This post is part of the MDS 2023 Countdown series. Disclaimer. Current as of November 25, 2022
WHAT YOU CAN EXPECT TO SEE
What is Changing with Section D?
Many of us may have skipped over some changes in our rush to see what happened to section G. But Section D also has some notable changes!
When reviewing this section, we see right away that the PHQ-2 has been added to supplement the PHQ-9 in gathering mood data. This may save time because you do not necessarily have to proceed to the PHQ-9 interview when patients score less than a 2 on items D0150A2 or D0150B2.
Another change is the addition of D0700, an assessment of social isolation.
This new question is stated as, “How often do you feel lonely or isolated from those around you?” and helps us to assess social isolation as a contributing factor for mood. By gaining this information, it will allow us to identify and care plan for when the resident endorses feeling lonely. Like other MDS questions, social isolation is subjective to the resident and should be coded as the resident states regardless of how socially active or inactive they are.
What do the Changes Mean?
The changes to Section D are more than just a shorter mood interview. According to studies, the PHQ-2 has the potential to be higher in sensitivity and specificity when it comes to ruling in depression and ruling out normal mood, diet, or sleeping changes.
The new format prevents depression from potentially triggering when the patient is having trouble sleeping, concentrating, or eating for other reasons.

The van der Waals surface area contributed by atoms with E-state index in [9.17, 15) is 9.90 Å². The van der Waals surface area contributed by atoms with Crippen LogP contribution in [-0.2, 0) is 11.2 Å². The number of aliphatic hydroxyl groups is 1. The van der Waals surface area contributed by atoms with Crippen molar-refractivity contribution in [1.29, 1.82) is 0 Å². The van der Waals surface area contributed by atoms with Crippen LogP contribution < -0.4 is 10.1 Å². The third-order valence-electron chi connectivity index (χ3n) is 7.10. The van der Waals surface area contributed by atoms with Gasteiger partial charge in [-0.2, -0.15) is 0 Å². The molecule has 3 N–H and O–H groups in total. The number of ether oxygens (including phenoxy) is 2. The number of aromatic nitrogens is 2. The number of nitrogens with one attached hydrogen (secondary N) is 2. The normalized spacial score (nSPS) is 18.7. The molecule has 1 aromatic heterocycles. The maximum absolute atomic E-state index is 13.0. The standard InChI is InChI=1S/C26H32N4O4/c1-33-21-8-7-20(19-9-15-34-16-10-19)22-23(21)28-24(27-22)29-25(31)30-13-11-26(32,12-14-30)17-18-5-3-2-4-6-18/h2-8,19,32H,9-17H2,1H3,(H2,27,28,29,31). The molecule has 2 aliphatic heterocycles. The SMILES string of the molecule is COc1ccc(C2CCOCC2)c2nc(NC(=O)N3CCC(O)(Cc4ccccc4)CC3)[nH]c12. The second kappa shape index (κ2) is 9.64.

This also means that if the resident does not endorse “Little interest or pleasure in doing things” or “Feeling down, depressed, or hopeless” for at least 7 days during the 2-week look back period, depression will NOT be present either as a care planning trigger, a quality measure item, or for a reimbursement consideration based on current algorithms. If the resident needs care planning for other items on PHQ-9 or needs further assessment regarding sleep, eating, etc., that should still be completed by staff to promote good resident care.
The assessment of loneliness brings a social assessment to the forefront and allows us an opportunity to address a potential issue for the resident that may contribute to mood.
Recommendations from MDS Consultants
As we eagerly await further details or changes from CMS to guide our coding of this section, there are things that we can do to prepare. We recommend to:
- Start preparing staff with handouts or training offerings focused on mood assessment skills
- Find alternative ways to assess sleep, diet, and concentration for care planning in residents who may get skipped after October 2023.
- Start asking residents social isolation questions now so that they are familiar with thinking about loneliness and how they feel in the SNF environment.
Taking these steps now gets us into the practice of care planning with this new information available.